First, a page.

I could ply you with a broad overview of 2017’s Adobe MAX conference and 1,000 words to say “I had a good time and I’m one of many people grateful for being able to go.” I did, and I am. But the MAX site or a quick Twitter hashtag search will give you plenty of the same kind of account. Instead, I’ll focus on three things from last year’s MAX that I want to remember in 2018, one from each day of the conference.
That way, hopefully, you’ll stick around, and the takeaways might, too.
My take: Maxim was referring to trusting technology in your video post-production workflow. For me, it resonated more broadly than that. I find that, working in a creative field, I fall into the trap of thinking too much and debating things more than I should. I don’t always balance “ideating” with the power of quickly creating something intuitive, putting it out into the world, testing it, learning from that, and revising.
The idea that the things I create aren’t malleable after they go out into the world—have I learned nothing from the internet? I’d like to work toward creating intuitively, deliberating less, and revising more in my own work.
Takeaway 2: “There are no rules. We’re all beginners at this. Try it.” From "Creating Virtual Reality Video," a Thursday session that focused on 360 video projects from Gary Hustwit, Jessica Edwards, Ben Ross, and Brittany Neff
My take: As someone who has begun exploring 360 video and is interested in integrating it into future projects at Red Hat, I’ve found myself getting hung up on feeling like I’m not up to speed on the technology, like there are hidden secrets out there that will unlock what I can do with it, like there’s got to be a better way to stitch GoPro Omni footage together.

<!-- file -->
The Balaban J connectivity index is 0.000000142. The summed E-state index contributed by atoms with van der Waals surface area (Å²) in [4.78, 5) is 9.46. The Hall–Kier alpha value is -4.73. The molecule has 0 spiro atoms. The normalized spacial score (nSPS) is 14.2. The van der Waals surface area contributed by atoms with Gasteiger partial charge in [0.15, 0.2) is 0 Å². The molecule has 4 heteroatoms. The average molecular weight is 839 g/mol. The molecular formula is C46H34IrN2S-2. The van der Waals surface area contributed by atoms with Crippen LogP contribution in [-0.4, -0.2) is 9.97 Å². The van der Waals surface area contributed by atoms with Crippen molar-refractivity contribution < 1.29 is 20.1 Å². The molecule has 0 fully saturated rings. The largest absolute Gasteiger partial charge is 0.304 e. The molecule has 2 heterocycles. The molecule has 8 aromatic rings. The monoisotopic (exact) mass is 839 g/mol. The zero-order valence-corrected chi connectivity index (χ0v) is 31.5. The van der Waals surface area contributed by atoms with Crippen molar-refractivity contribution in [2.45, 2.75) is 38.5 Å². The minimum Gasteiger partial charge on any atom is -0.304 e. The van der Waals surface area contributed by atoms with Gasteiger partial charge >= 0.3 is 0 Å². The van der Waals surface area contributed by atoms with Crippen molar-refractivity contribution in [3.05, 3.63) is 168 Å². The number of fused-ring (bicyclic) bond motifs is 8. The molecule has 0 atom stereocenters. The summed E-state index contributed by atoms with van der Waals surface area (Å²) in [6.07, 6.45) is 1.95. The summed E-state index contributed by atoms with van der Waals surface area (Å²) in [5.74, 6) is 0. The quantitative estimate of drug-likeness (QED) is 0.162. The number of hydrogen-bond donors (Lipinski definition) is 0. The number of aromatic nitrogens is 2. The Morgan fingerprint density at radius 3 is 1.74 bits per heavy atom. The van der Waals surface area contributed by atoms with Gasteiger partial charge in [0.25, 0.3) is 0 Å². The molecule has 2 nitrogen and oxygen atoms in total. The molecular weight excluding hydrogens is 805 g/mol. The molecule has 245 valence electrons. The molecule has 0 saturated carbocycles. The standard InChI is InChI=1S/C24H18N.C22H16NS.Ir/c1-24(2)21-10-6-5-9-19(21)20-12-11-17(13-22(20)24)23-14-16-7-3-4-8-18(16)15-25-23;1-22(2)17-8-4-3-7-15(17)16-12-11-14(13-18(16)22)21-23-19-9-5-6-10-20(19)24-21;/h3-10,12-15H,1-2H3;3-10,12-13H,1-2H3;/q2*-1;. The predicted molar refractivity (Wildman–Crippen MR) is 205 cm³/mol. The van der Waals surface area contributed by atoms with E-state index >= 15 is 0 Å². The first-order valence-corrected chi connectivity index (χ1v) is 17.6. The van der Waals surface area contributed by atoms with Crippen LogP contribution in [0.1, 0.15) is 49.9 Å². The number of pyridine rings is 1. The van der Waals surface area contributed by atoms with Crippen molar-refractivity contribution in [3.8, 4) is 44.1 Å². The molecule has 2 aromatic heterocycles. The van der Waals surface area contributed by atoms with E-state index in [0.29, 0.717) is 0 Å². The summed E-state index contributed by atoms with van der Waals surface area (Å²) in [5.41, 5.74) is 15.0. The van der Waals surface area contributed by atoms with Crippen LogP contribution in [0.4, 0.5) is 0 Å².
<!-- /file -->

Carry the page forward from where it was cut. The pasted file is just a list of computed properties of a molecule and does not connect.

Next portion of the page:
This panel reminded me how early we are in 360-video creation in general. I’d like to think less and experiment more with 360 video to find out what stories at Red Hat work well with the medium.
My take: I felt that Valentina’s point was that when you’re setting out to make a video, the audience should be the first consideration. It’s not enough to want to create “content” or something that will “go viral.” Instead, it’s more valuable to create a video that’ll resonate with your target audience, something that they’d be compelled to share. That means deciding upfront who your audience is and what they’d want to spend their time watching.
Though I’m often aware of this at Red Hat, I know I can do a better job understanding our customers, communities, and contributors—something I want to work toward in the future.
These moments, in particular, struck a chord with me because they live outside the context of their sessions and echo ideas I’ve thought about or struggled with in my day-to-day work. I recommend digging into the full sessions now that they’re available on the MAX site.
Here’s to hoping I remember these takeaways as I work to make better videos with the Red Hat team and that you find some use for them, too.